Skip to main content

The Manual may earn a commission when you buy through links on our site.

The best yoga apps, rated and ranked

We've rounded up the best yoga apps around

man sitting cross legged in a yoga pose on a porch outside by a white fence
Scott Broome / Unsplash

To this day, yoga remains one of the most beloved age-old forms of meditative movement, but even a seasoned yogi might wonder what pose to perform next or how to achieve a specific goal or improve yoga practice. Whether you’re experienced, a beginner, or somewhere in between, if you’re looking for the best apps to maximize your yoga workouts in the ever-evolving digital age, we’ve got you covered. We’ve rounded up the best yoga apps based on features, price, interface, and more. Whether you’re at home or on the go, these highly rated apps can help you stay on top of your practice by providing access to classes, poses, motivation, and information from your smartphone, tablet, or electronic device.

Ginny Rose Stewart / Unsplash

Down dog

Down Dog has over 60,000 different configurations and allows you to choose your practice duration, level, focus, music, and voice, so your daily practice is always fresh and personalized.

Features

The playful name and logo of the app are just two of the many cool and creative aspects. You can choose from six different voices and six other languages. There’s also dynamic music that ebbs and flows with your breathing. You can even adjust the volume of the music and the instructor’s voice for the perfect balance. You can ‘like’ poses, so they’re more likely to show up in your practice and sync that info across your devices, in case you have your tablet one day and your smartphone the next. 

Down Dog is free, with the option to upgrade to a premium subscription for $9.99 a month or $59.99 per year.

Down Dog also provides access to HIIT, meditation, barre, and prenatal yoga. Users rave about the guided meditation practices and the clear demonstrations of the poses. Down Dog has different types of yoga practices, including Vinyasa, Hatha, and Restorative.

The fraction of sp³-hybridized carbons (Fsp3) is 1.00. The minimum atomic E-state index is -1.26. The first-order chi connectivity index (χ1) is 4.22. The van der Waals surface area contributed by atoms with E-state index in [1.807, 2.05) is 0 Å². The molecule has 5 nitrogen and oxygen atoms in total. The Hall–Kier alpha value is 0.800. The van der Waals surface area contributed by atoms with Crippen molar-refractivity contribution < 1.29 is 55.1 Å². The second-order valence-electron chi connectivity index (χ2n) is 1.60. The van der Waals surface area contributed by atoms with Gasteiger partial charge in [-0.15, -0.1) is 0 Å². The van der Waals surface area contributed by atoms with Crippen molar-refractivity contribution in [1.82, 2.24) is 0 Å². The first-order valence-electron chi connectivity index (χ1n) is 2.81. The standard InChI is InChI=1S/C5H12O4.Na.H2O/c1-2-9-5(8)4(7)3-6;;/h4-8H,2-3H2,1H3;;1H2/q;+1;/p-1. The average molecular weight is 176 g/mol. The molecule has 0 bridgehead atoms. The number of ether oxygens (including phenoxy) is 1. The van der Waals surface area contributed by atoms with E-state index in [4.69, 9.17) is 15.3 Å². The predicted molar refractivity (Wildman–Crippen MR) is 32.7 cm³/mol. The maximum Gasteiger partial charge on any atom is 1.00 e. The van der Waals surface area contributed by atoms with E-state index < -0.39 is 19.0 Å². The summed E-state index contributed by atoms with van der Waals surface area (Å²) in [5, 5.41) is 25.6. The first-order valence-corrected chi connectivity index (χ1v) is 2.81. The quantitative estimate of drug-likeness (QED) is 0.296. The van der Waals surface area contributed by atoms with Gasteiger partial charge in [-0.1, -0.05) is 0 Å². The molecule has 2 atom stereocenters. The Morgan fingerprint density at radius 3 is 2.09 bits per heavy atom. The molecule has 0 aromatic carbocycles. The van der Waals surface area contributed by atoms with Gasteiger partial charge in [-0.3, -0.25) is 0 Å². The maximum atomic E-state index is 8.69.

Rating

4.5 out of 5

Verdict

We feel Down Dog is better than YouTube because it’s also free but provides an impressive number of possibilities for customized daily practice for all levels. The premium paid version provides even more customizable options, including more choices of music. 

man sitting outside on the grass under a blue sky in a cross legged yoga pose
Jimmy Kovacic / Unsplash

Glo

The Glo app provides over 3,000 yoga videos across all experience levels and 12 styles, including Vinyasa, Hatha, Yin, and Restorative. 

Features

The Glo Yoga and Meditation app gives you access to experienced yoga teachers, on-demand classes, and classes of varying lengths. The app also provides guided meditation, Pilates, and more. 

Glo offers a free 7-day trial and a subscription for $30 per month or $245 for the year. While it requires an investment in your health and fitness, many users report it’s worth it for the educational lectures and the large team of qualified teachers and classes, which is ideal for those who don’t have time to attend a class in a studio. 

The interface is user-friendly, and the search filters allow you to search by class duration, experience level, or a specific need like back pain.